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Elizabeth Cullingford, Chair CAL 226, Mailcode B5000, Austin, TX 78712 • 512-471-4991

Fall 2004

E 379S • The Existentialist Novel from Dostoevsky to Sebald

Unique Days Time Location Instructor
33235 MWF
10:00 AM-11:00 AM
PAR 204

Course Description

It is by now a commonplace that, beginning roughly in the mid-19th century, thinkers like Darwin, Marx, and Freud, along with many others, helped to reshape the self-conception of much of the "human race." That is, the intellectual revolution that occurred in the wake of these thinkers led many philosophers and artists to redefine the very notion of human being, and to rethink the relation of humans to each other, nature, and even, to speak grandly, the cosmos. Eventually, these intellectual tendencies crystallized as a philosophical movement (or attitude) known as "existentialism," and a novelistic tendency that is sometimes known as "the absurdist novel" or the "existential novel." These phrases, like the currents of thought they refer to, are vague and fluid. But we can isolate a core impulse in the ideas and fiction of this movement: the impulse to confront freshly the terms and conditions of what Heidegger called "being-in-the world."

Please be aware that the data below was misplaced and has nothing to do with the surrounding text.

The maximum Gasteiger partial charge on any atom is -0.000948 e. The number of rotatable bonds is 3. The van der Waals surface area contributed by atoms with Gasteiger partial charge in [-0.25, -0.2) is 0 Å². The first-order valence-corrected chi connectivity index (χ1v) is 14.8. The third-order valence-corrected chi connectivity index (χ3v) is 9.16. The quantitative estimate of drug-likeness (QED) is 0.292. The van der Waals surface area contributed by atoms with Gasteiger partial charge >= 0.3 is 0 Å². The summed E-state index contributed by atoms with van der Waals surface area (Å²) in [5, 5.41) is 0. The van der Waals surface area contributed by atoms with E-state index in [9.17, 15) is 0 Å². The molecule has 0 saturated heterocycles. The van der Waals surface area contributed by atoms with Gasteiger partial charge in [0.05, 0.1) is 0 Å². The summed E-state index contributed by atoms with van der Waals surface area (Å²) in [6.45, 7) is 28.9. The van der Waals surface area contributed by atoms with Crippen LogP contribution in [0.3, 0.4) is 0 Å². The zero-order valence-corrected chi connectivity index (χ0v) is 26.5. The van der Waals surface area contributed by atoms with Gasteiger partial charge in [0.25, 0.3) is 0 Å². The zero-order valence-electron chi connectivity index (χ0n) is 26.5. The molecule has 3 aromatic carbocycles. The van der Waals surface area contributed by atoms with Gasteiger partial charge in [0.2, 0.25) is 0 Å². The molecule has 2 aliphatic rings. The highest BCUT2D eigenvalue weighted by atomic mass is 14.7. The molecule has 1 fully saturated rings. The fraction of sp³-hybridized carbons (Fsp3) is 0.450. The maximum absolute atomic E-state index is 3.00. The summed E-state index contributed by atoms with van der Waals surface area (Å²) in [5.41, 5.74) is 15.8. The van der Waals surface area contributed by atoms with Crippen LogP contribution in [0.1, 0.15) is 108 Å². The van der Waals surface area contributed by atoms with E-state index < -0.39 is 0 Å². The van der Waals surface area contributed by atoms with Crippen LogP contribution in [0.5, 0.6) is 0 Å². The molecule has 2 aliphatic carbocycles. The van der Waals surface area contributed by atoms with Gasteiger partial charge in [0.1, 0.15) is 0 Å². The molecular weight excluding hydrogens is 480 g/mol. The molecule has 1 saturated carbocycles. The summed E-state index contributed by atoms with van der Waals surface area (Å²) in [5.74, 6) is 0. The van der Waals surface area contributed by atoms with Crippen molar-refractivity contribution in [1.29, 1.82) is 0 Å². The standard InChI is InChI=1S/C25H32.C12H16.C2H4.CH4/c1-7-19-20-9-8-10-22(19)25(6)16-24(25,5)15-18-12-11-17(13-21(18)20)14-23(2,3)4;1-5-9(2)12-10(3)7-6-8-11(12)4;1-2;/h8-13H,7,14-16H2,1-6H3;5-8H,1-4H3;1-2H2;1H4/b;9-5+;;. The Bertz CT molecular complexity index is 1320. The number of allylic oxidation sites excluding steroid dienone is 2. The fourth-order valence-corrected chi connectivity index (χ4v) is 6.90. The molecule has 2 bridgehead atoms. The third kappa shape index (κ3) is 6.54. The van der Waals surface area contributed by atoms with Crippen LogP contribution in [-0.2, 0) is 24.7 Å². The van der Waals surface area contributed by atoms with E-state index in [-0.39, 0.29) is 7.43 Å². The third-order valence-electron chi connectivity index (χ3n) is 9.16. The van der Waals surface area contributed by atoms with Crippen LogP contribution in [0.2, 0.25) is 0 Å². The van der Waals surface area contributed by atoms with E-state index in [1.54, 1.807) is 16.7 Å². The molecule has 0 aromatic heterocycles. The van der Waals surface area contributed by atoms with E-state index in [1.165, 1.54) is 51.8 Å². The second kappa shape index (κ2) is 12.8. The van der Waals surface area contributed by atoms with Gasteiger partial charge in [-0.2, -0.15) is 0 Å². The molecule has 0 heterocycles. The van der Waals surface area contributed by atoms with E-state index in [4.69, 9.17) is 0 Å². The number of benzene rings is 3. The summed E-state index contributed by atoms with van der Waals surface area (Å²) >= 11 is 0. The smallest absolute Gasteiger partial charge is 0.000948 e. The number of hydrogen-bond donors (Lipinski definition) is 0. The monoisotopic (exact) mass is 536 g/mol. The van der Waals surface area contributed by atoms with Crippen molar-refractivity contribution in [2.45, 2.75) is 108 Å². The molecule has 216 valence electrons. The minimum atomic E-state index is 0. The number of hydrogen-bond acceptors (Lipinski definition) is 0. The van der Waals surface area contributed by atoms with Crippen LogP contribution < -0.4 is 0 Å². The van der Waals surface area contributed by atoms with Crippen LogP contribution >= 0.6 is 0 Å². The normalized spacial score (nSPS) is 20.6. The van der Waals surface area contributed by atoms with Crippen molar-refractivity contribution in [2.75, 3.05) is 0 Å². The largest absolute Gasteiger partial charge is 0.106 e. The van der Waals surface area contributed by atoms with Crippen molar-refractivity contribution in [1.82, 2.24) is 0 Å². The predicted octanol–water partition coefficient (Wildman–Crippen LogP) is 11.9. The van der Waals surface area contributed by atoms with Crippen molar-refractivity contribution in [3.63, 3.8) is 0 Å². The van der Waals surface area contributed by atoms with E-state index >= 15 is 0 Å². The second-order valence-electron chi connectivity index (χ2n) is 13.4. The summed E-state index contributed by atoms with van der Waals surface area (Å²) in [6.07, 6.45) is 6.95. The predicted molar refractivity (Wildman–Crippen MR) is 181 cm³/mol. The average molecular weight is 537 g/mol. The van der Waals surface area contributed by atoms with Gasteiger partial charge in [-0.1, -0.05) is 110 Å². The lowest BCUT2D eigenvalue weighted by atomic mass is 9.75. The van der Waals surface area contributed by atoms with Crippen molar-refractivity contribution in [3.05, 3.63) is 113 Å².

Grading Policy

Grades will be based on three essays (4-5 typed pages for the first two, 8-10 typed pages for the third), each worth a bit less than one-third of the final grade. The remainder of the grade will depend on class participation. Students should come to class well prepared to discuss the assigned readings. Attendance is presumed: no one absent more than five classes will be given a passing grade.


Primary Texts (tentative(:

Fyodor Dostoevesky, Notes from Underground (1864)
Franz Kafka, The Trial (1925)
Ernest Hemingway, The Sun Also Rises (1926)
Louis-Ferdinand CĂ©line, Journey to the End of Night (1934)
Jean Paul Sartre, Nausea (1938)
Albert Camus, The Stranger Simone de Beauvoir, The Blood of Others
Ralph Ellison, Invisible Man (1952)
Samuel Beckett, Watt (1953)
W.G. Sebald, The Rings of Saturn (1995)

Secondary Texts:
(one of the following will be selected)

Robert Solomon, Existentialism
Walter Kaufmann, Existentialism from Dostoevsky to Sartre


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